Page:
The effect of tibial stem design on component micromotion in knee arthroplasty

Steven H. Stern, R. Douglas Wills, Jeremy L. Gilbert

Research output: Contribution to journalArticlepeer-review

77 Scopus citations


Rigid body mechanics with computer data acquisition and analysis techniques were used to determine the three-dimensional motions of any point on the tibial component of a total knee arthroplasty. Three stem configurations were compared: (1) no stem; (2) short stem (40 mm); and (3) long stem (75 mm). In addition, three loading conditions were analyzed for each stem configuration: (1) central loading; (2) posterior loading; and (3) medial loading. The longer stem implants were associated with increased micromotion, especially under eccentric loading. Cemented implants seemed to have more stable fixation, compared with non-cemented implants. It was thought that the increased motion was secondary to a toggling of the implant under load, secondary to uneven medullary cortical contact. Overall, the results indicated that short and long stems do not enhance initial fixation with cemented or cementless implantation in routine knee arthroplasty.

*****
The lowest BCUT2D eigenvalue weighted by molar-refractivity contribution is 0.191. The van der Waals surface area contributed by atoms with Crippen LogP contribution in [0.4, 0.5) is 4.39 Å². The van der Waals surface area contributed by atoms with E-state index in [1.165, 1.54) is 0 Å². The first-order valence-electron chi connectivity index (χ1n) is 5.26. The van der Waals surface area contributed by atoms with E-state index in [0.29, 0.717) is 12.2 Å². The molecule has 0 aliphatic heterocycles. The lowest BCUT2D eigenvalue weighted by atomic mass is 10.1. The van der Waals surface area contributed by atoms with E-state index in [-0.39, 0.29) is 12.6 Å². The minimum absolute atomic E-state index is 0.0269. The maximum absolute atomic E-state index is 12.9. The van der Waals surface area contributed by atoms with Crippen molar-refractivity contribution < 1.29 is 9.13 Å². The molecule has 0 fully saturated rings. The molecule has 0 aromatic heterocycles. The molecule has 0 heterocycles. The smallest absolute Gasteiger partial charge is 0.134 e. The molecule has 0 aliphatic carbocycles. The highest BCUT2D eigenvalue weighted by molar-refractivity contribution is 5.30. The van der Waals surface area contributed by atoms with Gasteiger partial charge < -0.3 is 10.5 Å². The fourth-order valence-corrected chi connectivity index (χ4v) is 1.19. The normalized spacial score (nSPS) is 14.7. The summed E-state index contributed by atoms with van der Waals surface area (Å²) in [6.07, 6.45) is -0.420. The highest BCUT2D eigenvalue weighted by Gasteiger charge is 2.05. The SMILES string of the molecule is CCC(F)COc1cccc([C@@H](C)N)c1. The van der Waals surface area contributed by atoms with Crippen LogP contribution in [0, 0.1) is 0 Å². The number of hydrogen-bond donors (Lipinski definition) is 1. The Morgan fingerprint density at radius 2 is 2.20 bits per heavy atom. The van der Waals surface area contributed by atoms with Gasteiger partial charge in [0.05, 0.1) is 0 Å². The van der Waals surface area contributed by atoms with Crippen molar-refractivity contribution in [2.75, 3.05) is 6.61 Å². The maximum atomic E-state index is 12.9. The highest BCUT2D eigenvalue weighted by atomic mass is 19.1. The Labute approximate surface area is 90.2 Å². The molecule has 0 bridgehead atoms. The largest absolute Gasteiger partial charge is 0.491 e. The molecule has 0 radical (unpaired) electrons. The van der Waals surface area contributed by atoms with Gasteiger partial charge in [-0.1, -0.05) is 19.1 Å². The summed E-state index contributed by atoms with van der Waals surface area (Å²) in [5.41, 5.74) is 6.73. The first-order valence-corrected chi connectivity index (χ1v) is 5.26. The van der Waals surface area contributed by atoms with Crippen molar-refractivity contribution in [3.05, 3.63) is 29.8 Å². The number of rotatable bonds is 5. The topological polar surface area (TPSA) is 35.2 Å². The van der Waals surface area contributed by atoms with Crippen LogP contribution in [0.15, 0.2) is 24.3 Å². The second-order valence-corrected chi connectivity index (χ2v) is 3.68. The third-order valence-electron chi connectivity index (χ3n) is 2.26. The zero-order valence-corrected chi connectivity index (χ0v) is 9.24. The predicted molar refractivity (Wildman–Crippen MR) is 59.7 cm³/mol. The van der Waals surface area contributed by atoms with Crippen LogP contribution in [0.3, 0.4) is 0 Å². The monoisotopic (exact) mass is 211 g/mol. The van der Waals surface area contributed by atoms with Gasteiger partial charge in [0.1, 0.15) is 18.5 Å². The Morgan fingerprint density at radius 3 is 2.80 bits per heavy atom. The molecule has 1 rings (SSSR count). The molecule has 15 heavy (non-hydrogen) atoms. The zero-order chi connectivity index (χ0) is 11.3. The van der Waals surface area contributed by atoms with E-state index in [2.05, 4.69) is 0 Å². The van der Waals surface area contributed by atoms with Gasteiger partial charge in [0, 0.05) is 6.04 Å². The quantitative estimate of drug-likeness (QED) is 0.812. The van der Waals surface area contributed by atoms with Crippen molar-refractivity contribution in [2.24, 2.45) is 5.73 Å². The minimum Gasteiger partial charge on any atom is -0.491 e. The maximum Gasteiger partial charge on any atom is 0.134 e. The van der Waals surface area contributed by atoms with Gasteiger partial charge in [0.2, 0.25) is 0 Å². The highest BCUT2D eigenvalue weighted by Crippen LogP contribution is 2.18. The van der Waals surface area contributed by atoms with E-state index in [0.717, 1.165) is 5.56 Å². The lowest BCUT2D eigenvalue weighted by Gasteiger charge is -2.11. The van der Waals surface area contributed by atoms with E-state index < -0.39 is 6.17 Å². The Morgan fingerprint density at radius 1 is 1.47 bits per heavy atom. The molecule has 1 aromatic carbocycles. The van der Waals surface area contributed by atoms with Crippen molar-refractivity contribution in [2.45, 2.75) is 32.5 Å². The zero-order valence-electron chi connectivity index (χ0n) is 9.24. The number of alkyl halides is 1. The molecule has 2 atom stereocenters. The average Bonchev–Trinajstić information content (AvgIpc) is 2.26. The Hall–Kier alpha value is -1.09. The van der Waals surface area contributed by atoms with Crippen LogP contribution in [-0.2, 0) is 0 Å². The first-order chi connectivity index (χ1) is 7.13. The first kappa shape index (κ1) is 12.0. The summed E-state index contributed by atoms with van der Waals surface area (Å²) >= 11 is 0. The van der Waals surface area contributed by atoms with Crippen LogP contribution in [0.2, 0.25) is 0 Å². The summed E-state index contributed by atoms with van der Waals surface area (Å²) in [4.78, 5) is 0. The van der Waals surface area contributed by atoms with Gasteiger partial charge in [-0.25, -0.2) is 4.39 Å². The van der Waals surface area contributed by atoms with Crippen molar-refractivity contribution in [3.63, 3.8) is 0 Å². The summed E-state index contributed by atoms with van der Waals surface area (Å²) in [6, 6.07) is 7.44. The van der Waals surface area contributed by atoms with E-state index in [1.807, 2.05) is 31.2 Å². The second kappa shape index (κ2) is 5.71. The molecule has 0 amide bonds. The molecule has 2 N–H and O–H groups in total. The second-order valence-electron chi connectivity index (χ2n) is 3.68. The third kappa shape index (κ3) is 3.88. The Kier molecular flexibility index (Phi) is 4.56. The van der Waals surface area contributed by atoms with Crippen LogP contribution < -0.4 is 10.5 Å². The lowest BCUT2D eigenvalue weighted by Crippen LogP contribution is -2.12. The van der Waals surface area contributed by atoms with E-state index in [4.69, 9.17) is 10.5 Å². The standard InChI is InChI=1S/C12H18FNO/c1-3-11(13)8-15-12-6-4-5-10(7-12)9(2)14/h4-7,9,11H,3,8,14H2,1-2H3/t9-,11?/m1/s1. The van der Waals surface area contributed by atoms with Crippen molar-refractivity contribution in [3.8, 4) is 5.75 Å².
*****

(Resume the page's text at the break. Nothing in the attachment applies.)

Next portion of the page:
Original languageEnglish (US)
Pages (from-to)44-52
Number of pages9
JournalClinical Orthopaedics and Related Research
StatePublished - 1997

ASJC Scopus subject areas

  • Surgery
  • Orthopedics and Sports Medicine


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